Cells Part II - DNA & Cell Division Nucleic Acids...

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Unformatted text preview: DNA & Cell Division Nucleic Acids • Polymers of monomers called nucleotides • serves as blueprint for protein synthesis • two types of nucleic acids – DNA (deoxyribonucleic acid) • contains all the inheritable genetic information (genes) – RNA (ribonucleic acid)­ involved in protein synthesis • mRNA • rRNA • tRNA Nucleotide • Each nucleotide has three parts – sugar­ ribose (5C sugar) or deoxyribose – phosphate group­ constant – nitrogenous base­ variable OH or H 5 different kinds of bases classed into two groups DNA and RNA are Different O 5’ OH P O O Base Base 5’ CH 2 OH O P O CH 2 O 3’ 3’ OH H OH OH A,C,G,T A,C,G,U Double Stranded Long Single Stranded Short Double Stranded DNA DNA Strand With Complimentary Base Paring Complimentary Base Pairing Organization of Genetic Material • DNA in the cell is thick and very long when compared to the size of the nucleus – Perspective: if a DNA molecule was the thickness of a telephone pole, it would reach 2700 miles into space • The cell has 46 DNA molecules that must fit into the nucleus organized and intact. Organization of Genetic Material • Chromatin­ longs strands of DNA in beaded like strands • Nucleosome­ DNA wrapped around a cluster of proteins called histones • Non­histons protein­ provide structural support for the chromatin and help regulate gene activity Nucleosome DNA Replication In Cell Division The reasons for cell division • growth • repair • reproduction Two kinds of cell division • somatic cell division­ mitosis • sex cell division­ meiosis DNA Replication Replication begins at a Specific Sight on the Double Helix Daughter strand synthesized continuously 3’ 5’ 3’ DNA Polymerase Linking nucleotides proof reading repairing DNA 3’ 5’ 3’ 3’ 3’ 3’ 3’ 3’ 3’ DNA Ligase DNA repair Daughter strand synthesized in segments 5’ Semiconservative Replication The DNA Genotype is Expressed as Proteins, Which Provide the Molecular Basis for Phenotypic Traits One Gene One Enzyme Hypothesis Genetic Information is Written as Codons and Translated into Amino Acid Sequences Triplet Code Genetic Code 64 Codes for amino acids Redundancy From DNA to Proteins Transcription of a Gene Promoter­ a nucleotide sequence located next to the gene that signals the “start transcribing point”. Transcription divided into 3 phases Initiation­ occurs when RNA polymerase attaches to the promoter DNA. Elongation­ elongation of the RNA template Termination­ a special DNA sequence (terminator) that signal to RNA polymerase to stop transcribing and leads to its detachement from the RNA molecule and gene. Genetic Messages are Translated in the Cytoplasm Machinery required for Translation •Transfer RNA •Ribosomes ­ organelles where polypeptide synthesis occurs •Enzymes ­ a number of protein factors •Chemical energy ­ ATP Transfer RNA Molecule Serve as Interpreters During Translation tRNA Molecules must carry out two distinct functions • Picking up the appropriate amino acids •Recognizing the appropriate codons in mRNA There is also a family of enzymes that insures the proper amino acid is attached to the right tRNA. •There is a different enzyme for each amino acid . Binding Sites of the Ribosome RNA (rRNA) Large subunit Small Subunit Translation can be dividedinto the same there phases as transcription • initiation • elongation • termination Each a.a. addition occurs in a three­step elongation process • codon recognition • peptide bond formation • translocation Mutations • Any change in the nucleotide sequence of DNA • Three major types of mutations • alterations within a gene • abnormal numbers of chromosomes – too many or too few of a certain chromosome • abnormal chromosome structure – breakage leading to rearrangements Mutation (continued) • Alterations within a gene – base substitutions­ the substitution of one nucleotide for another Normal Gene A U G A A G U U U G G C G C A mRNA Protein Met Lys Phe Gly Ala A U G A A G U U U A G C G C A Met Lys Phe Ser Ala Base Substitutions • Depending on how a base substitution is translated, it can result in – no change in the protein – in a insignificant change – in a change that might be crucial to life (sickle cell anemia) – occasional improvement that enhance the survival of the organism • Some substitutions have no effect due to redundancy of the genetic code Mutation (continued) • Alterations within gene – base deletions and insertions­ are often disastrous due to the alteration of the reading frame – all nucleotides down stream from the mutation will be regrouped into different codons Base Insertions or Deletions Normal Gene A U G A A G U U U G G C G C A mRNA Protein Met Lys Phe Gly Ala U A U G A A G U U G G C G C A U Met Lys Leu Ala His Mutagenesis • The process of creating a mutation • Spontaneous mutations­ mutations resulting from errors during DNA replication or recombination and mutations of unknown cause • Mutagens­ the source of a mutation – can be physical, chemical agents, or biological Mutagenesis • Certain mutagens that are cancer causing are called Carcinogens – physical agents • high energy radiation is the most common physical agent • ultraviolet radiation Mutagenesis • Chemical agents – tobacco­ known to cause more cases and types of cancer than any other single agent • cancer of the lung, bladder, kidne, mouth and throat, pancreas,stomach, and cervix – alcohol • cancer of the mouth and throat, and liver • Biological agents – viruses • cancer of the cervix, liver, and blood Point Mutation in Sickle Cell Anemia • The effects of sickle cell anemia vary from one person to another, ranging from mild to severe symptoms. However the basic problem is the same­­the sickle cell shaped red blood cells block narrow blood vessels and impede the flow of blood. • Sickle Cell Crisis: Sickle cell crisis refers to a sudden increase of anemia, pain, fever, and sometimes shortness of breath. This is can be caused by anything that reduces the amount of oxygen in the blood, such as vigorous exercise, high altitudes, or illness. – Anemia: Because of the reduction in oxygen transport, people may feel fatigued, become pale or short of breath. – Pain: Pain can occur unpredictably in any body organ or joint, wherever the sickle shaped blood cells block oxygen flow to the tissues. Pain often occurs in the long bones and abdomen, sometimes severe enough to induce vomiting. – Jaundice: Yellowing of the skin and eyes due to the rapid breakdownof red blood cells. – Infections: Sickled cells cause damage to the spleen and prevent the spleen from destroying bacteria in the blood. Because the spleen helps fight infection, affected people are more likely to develop pneumococcal pneumonia and other infections. – Stroke: The defective hemoglobin damages the membranes of the red blood cells, causing them to stick to blood vessel walls. This can result in narrowed or blocked vessels in the brain and lead to a stroke. – Acute Chest Syndrome: In children, sickle cell crisis may include severe chest pain and difficulty in breathing. The cause of the chest syndrome is unknown but is thought to be the result of blocked vessels. – Hand­foot Syndrome: Poor circulation to the small blood vessels of the skin of the extremities may cause tissue damage. This may manifest as pain, swelling, or sores. Exchange Transfusion Somatic Cell Division Includes all body cells except the sex cells • cell division is for growth and repair • starting cell (parent cell) divides to produces two identical cell (daughter cells) • the process of division is called mitosis Mitosis • all somatic cells contain 46 chromosomes (23 pairs homologous pairs) • cell must duplicate all genetic material and organelles Cell Cycle Cell Cycle • The length of the cell cycle varies greatly from one cell type to another – Stomach and skin divide rapidly, whereas bone and cartilage slowly, and muscle and nerve cell, not at all – G0­ when the cell ceases to divide to enter a “rest” phase (may last for years) Interphase In “S” Phase of the Cell Cycle, the DNA Replicates Prophase Metaphase Astral rays Mitosis • The centromere joins the two sister chromatids. • During mitosis a protein structure called a Kinetochore forms on each side of the centromere. • The spindles attach to the Kinetochore. • The spindles then pull the sister chromosomes apart. Anaphase Telophase/Cytokinesis Transcription Translation Genetic Code •Signal peptide­ determines the protein’s destination •Posttranslational modification­ removing some amino acids segments, folding the protein and stabilizing it with disulfide bridges, adding carbohydrate moities, etc. ...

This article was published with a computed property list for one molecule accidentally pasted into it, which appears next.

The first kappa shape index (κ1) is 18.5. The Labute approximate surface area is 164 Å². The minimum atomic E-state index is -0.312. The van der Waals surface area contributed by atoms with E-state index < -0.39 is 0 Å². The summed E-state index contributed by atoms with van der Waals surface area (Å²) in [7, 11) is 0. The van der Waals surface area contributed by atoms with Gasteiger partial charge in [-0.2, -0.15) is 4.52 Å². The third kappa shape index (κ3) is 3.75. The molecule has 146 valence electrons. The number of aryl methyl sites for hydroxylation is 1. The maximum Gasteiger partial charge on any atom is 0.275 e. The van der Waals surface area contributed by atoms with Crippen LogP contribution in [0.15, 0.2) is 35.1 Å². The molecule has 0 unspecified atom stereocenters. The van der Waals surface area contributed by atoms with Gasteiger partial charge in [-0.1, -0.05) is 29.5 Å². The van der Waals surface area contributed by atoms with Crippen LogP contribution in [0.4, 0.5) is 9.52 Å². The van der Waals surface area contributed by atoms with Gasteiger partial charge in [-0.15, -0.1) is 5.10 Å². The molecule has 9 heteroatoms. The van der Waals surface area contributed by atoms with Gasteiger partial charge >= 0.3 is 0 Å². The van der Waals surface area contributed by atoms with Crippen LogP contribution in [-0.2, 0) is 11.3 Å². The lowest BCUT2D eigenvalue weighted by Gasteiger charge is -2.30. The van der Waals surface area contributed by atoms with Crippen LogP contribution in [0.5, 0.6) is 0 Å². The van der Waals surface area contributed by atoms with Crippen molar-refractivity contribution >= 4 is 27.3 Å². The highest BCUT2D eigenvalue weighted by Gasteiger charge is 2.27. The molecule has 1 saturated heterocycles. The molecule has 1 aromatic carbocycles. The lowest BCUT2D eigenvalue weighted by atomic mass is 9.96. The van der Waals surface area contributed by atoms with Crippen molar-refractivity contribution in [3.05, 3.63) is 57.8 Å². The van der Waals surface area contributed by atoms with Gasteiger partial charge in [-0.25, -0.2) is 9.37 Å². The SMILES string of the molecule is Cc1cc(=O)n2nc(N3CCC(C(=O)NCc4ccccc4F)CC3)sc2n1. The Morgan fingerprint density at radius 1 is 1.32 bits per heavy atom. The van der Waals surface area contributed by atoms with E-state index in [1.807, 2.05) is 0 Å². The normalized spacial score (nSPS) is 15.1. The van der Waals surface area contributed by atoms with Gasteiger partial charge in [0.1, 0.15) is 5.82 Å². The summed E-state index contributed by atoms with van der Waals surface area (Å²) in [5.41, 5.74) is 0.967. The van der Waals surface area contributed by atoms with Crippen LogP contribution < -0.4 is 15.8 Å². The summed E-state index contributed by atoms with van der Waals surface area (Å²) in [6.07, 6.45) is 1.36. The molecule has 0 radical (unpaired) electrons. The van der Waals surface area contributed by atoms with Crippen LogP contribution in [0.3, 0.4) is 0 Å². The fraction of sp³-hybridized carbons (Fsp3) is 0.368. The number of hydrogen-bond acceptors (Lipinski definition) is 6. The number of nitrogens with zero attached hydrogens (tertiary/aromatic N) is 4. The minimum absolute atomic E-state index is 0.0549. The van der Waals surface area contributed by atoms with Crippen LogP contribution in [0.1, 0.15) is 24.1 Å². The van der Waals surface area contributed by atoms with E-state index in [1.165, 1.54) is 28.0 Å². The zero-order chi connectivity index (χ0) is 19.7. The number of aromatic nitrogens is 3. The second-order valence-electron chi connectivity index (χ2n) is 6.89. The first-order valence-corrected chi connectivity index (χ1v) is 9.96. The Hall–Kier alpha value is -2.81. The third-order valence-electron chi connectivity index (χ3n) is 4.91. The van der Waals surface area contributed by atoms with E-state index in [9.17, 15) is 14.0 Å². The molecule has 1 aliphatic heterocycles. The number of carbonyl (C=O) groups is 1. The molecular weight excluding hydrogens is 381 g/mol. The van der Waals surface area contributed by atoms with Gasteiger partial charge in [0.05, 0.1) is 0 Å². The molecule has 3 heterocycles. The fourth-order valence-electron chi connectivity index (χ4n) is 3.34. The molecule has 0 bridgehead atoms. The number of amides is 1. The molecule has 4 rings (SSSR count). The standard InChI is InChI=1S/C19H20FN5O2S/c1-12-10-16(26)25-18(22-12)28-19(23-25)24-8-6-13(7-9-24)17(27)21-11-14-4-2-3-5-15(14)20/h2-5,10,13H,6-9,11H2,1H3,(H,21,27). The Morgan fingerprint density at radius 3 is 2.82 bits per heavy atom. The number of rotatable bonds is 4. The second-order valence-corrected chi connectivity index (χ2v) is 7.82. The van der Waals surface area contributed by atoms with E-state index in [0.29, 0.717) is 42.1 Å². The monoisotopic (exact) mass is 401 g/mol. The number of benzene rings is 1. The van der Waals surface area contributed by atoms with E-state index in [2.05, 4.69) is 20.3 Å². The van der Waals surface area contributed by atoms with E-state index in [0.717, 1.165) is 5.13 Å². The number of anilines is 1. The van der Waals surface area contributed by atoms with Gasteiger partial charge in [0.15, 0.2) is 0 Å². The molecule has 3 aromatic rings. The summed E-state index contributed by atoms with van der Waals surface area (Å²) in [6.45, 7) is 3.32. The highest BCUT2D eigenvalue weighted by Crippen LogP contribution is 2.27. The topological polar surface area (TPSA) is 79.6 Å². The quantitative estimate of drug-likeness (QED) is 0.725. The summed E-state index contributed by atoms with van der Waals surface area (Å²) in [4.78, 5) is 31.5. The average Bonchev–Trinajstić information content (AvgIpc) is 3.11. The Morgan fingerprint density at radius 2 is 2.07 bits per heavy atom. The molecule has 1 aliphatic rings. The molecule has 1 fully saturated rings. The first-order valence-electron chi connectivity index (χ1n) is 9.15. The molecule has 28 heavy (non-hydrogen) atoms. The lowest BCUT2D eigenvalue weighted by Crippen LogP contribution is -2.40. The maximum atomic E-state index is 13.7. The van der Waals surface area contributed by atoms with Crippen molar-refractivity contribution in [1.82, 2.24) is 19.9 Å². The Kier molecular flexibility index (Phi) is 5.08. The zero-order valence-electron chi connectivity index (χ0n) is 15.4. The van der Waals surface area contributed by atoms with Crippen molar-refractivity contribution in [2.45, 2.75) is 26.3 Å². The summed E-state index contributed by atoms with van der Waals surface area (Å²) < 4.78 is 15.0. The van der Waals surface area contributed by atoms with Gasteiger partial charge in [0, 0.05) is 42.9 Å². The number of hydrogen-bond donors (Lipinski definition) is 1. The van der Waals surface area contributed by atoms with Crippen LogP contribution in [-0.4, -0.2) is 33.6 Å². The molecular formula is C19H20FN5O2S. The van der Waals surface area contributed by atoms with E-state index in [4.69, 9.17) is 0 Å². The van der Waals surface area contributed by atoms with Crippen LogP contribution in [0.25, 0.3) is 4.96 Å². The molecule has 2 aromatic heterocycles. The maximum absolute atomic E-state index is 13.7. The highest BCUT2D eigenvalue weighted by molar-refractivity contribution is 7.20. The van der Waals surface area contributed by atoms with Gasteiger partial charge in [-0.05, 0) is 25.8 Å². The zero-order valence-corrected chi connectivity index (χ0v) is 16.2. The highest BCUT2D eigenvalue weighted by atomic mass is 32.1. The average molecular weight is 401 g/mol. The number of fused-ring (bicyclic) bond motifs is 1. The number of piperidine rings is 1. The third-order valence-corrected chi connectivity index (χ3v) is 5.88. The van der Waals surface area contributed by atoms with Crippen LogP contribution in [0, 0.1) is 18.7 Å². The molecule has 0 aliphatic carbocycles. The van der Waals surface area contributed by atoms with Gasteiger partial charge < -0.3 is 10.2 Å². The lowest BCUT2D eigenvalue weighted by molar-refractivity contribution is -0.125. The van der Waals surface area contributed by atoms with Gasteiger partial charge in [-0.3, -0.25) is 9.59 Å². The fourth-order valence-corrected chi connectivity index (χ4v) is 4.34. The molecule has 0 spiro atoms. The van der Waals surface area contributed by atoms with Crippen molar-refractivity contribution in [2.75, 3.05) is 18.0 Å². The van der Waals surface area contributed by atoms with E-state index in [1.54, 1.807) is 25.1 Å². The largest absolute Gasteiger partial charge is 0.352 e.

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This note was uploaded on 12/08/2011 for the course AMY 2A taught by Professor Jamesivey during the Spring '06 term at Riverside Community College.